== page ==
“The scanning parameters are ready to go, Ms. Crow. We’re just waiting on your final adjustments to the satellite.”
The earnest young woman, one of Empire Foundation’s brighter stars recently sent down from New York, attempted but didn’t quite achieve a state of casual non-hovering behind Taz. She wished her assistant would stop with the Ms. Crow business, but it seemed hardwired into damn it, what was her name? I can’t ask again, pretty sure I can’t call her “Smells like mimeograph ink and how the hell does someone smell like that in…uh…2017?” Hardwired into the scientist’s makeup. She probably can’t help it, means it as a sign of respect or something. The constant Ms. Crows were annoying, though. Agitating. Too close to something else.
Finishing a few more delicate adjustments, Taz brushed her hair out of the way and leaned back. The most intricate ones – the ones requiring some judicious use of the hedge thorn – had been completed late last night at Granger’s Own, out of sight of curious, ambitious scientists. Ground tests have all proved true so far, but hopefully, this will fine-tune the satellite’s ability to identify and track the “walking dead” of Hill Valley. Some are painfully obvious, and it appears that many of them understood, maybe in the back of their minds, that they weren’t really connected to the world of the living anymore. For others, though, this is going to be a nasty surprise.
At least now they won’t end up getting uploaded to heaven.exe anymore. That would’ve been Granger, or Virgil, or me, too. Christ. Who came up with this shit? Factory soul farming. Save the rainforest, buy organic, make sure the essence of your being isn’t being harvested and stripped for useful materials through a loophole created by an ancient pact between colonists and fae.
“Come to beautiful Hill Valley, South Carolina. You’ll put down roots before you know it.”
“What was that, Ms. Crow?”
“Nothing Mim…I mean, sorry, I’m really sorry. What’s your name again?”
“Tanya, Ms. Crow. Tanya Chance.” The young woman offered a smile and seemed to finally relax, for the first time since arriving with the latest batch of personnel. “I was briefed on some of your memory issues, Ms. Crow. It doesn’t offend me…actually, it reminds me a little of my late grandfather.”
“Before Alzheimer’s took him, he would tell me the best stories of his years as an office assistant downtown, working for the Times. Half the time he called me by my mother’s name, the other half by her sister’s.”
“Hmm. Did you keep anything of his?”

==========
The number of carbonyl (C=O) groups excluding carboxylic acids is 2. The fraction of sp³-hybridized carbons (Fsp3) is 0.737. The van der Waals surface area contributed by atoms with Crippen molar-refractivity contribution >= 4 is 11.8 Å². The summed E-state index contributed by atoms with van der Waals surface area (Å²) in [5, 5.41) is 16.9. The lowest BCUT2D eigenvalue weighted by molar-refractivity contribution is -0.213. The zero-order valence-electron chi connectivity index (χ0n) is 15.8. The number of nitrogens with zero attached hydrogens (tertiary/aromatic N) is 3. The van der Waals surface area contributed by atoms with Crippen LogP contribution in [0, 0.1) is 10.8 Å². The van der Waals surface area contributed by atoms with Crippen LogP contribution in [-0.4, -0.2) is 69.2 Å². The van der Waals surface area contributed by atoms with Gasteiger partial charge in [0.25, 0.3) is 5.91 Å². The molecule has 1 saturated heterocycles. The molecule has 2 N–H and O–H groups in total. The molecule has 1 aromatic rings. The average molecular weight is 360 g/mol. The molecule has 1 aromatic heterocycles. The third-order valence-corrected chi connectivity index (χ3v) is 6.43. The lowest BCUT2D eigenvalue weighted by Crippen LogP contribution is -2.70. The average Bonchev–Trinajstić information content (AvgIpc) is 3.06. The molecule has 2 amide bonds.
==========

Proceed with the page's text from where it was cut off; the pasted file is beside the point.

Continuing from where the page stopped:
“It’s kind of foolish, but I always carry around some of his old paperwork with the handwritten notes he made on them, back when they used mimeographs to make copies…oh! Is that why you just called me Mim just now?”
Taz nodded and shrugged, a little half grin on her own face. “So, they told you about that, too?”
“Yeah. You know, I kind of like that. I’ve never had a nickname before. Didn’t spend a lot of time hanging out with classmates; too many scholarships to try for. It paid off, though, getting a chance like this with the Empire Foundation. He would’ve been so proud, My grandfather, I mean.”
It was getting really hard to not like this girl, dark brown eyes shining and her face taking on personality, as she stepped out of the “model scientist” role and let her unrestrained self come forward.
I hope she doesn’t want to become a Contingent agent.
“Ok, Mim then. I can remember that. And can you please just call me Taz? I can’t take much more of the Ms. Crow-ing. The satellite’s all set to go, so you can let Skaar, uh, Adr, no, uh Dr. Skaar’s connections at SpaceX to expect it there for tonight’s launch.”
This is going to help. I think. Is it a benefit to actually know? Will they start counting back the days to when they should’ve died, request a backdate for their obituaries? It’s not just for them, though. Other things are coming, and nobody but a few of us need to know about the other set of hardware and scanning parameters. Nasty things are coming, and it looks like some of them have already got eyes in the sky. Maybe this will even the playing field.
Or am I playing right into someone’s hands?
Why does this suddenly feel so familiar?
(“Excellent work Miss Crow!”)
“Taz, you’re going to hurt someone!”
“Um…Ms…I mean, Taz. Are you ok? You’re not hurting anyone. It’s just the two of us here right now.”
“Oh, sorry, Mim. My mind wandered there for a sec; it takes a while for me to get out of my tinkering zone, you know?”
“Oh, yes, of course! Well, no, not really. But if it’s anything like writing a thesis, then I’m right there with you.”
The young woman offered her hand to Taz, lips curving back in a warm smile. Bright teeth. Not those teeth, though. Taz shook her head, one quick jerk to clear the cobwebs and took it, hauling herself up from the laboratory floor.
It’s going to be ok. These are good preparations. Helping ones. Not like…whatever. I don’t know. It doesn’t matter. All that matters is that they keep my crew’s asses alive this month.
Maybe Mim would like to take a walk down to the artists’ enclave, grab some fair-trade artisanal coffee, get introduced around to folks. Maybe kick a hemp balloon around with the kids, meet a psychic or a mage or tree spirit or something. Might be nice to take an afternoon off to rela-
“Oh, Taz…endra? Ms. Taz? No, just Taz is fine, got it. Did you hear about the notice sent out from HQ about keeping an eye, or nose, out for strange molds? Apparently there’s some really disturbing stuff they’re finding associated with it.”
Mold. Huh. Nope, can’t say that I’ve come across any strange mold recen-oh. Oh.